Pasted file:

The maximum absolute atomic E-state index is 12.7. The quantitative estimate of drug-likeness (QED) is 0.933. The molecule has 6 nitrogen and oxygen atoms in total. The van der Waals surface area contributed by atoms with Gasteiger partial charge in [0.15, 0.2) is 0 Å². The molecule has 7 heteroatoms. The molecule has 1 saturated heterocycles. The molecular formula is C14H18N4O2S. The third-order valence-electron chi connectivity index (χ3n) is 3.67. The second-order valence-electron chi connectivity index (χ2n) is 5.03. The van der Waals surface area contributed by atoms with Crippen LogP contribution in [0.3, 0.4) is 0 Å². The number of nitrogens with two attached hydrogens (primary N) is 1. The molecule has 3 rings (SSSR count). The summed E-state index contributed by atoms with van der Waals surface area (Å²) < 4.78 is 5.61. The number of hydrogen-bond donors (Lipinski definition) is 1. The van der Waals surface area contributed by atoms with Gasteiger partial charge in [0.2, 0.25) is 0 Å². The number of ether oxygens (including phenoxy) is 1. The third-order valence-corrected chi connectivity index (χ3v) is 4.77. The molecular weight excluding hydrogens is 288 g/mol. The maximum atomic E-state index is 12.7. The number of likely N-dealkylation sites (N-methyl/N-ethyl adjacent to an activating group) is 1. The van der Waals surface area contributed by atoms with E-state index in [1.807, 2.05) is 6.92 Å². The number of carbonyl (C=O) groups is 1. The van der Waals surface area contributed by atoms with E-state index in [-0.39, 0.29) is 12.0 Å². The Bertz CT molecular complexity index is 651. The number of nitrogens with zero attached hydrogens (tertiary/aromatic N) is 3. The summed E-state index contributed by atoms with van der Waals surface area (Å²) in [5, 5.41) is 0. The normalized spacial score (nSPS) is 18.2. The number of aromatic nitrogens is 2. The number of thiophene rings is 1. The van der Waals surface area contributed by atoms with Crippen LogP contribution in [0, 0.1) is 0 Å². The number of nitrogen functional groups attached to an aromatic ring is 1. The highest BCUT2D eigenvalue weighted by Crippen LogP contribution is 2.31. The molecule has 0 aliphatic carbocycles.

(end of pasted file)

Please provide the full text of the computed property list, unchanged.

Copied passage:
The maximum absolute atomic E-state index is 12.7. The quantitative estimate of drug-likeness (QED) is 0.933. The molecule has 6 nitrogen and oxygen atoms in total. The van der Waals surface area contributed by atoms with Gasteiger partial charge in [0.15, 0.2) is 0 Å². The molecule has 7 heteroatoms. The molecule has 1 saturated heterocycles. The molecular formula is C14H18N4O2S. The third-order valence-electron chi connectivity index (χ3n) is 3.67. The second-order valence-electron chi connectivity index (χ2n) is 5.03. The van der Waals surface area contributed by atoms with Crippen LogP contribution in [0.3, 0.4) is 0 Å². The number of nitrogens with two attached hydrogens (primary N) is 1. The molecule has 3 rings (SSSR count). The summed E-state index contributed by atoms with van der Waals surface area (Å²) < 4.78 is 5.61. The number of hydrogen-bond donors (Lipinski definition) is 1. The van der Waals surface area contributed by atoms with Gasteiger partial charge in [0.2, 0.25) is 0 Å². The number of ether oxygens (including phenoxy) is 1. The third-order valence-corrected chi connectivity index (χ3v) is 4.77. The molecular weight excluding hydrogens is 288 g/mol. The maximum atomic E-state index is 12.7. The number of likely N-dealkylation sites (N-methyl/N-ethyl adjacent to an activating group) is 1. The van der Waals surface area contributed by atoms with E-state index in [1.807, 2.05) is 6.92 Å². The number of carbonyl (C=O) groups is 1. The van der Waals surface area contributed by atoms with E-state index in [-0.39, 0.29) is 12.0 Å². The Bertz CT molecular complexity index is 651. The number of nitrogens with zero attached hydrogens (tertiary/aromatic N) is 3. The summed E-state index contributed by atoms with van der Waals surface area (Å²) in [5, 5.41) is 0. The normalized spacial score (nSPS) is 18.2. The number of aromatic nitrogens is 2. The number of thiophene rings is 1. The van der Waals surface area contributed by atoms with Crippen LogP contribution in [0, 0.1) is 0 Å². The number of nitrogen functional groups attached to an aromatic ring is 1. The highest BCUT2D eigenvalue weighted by Crippen LogP contribution is 2.31. The molecule has 0 aliphatic carbocycles.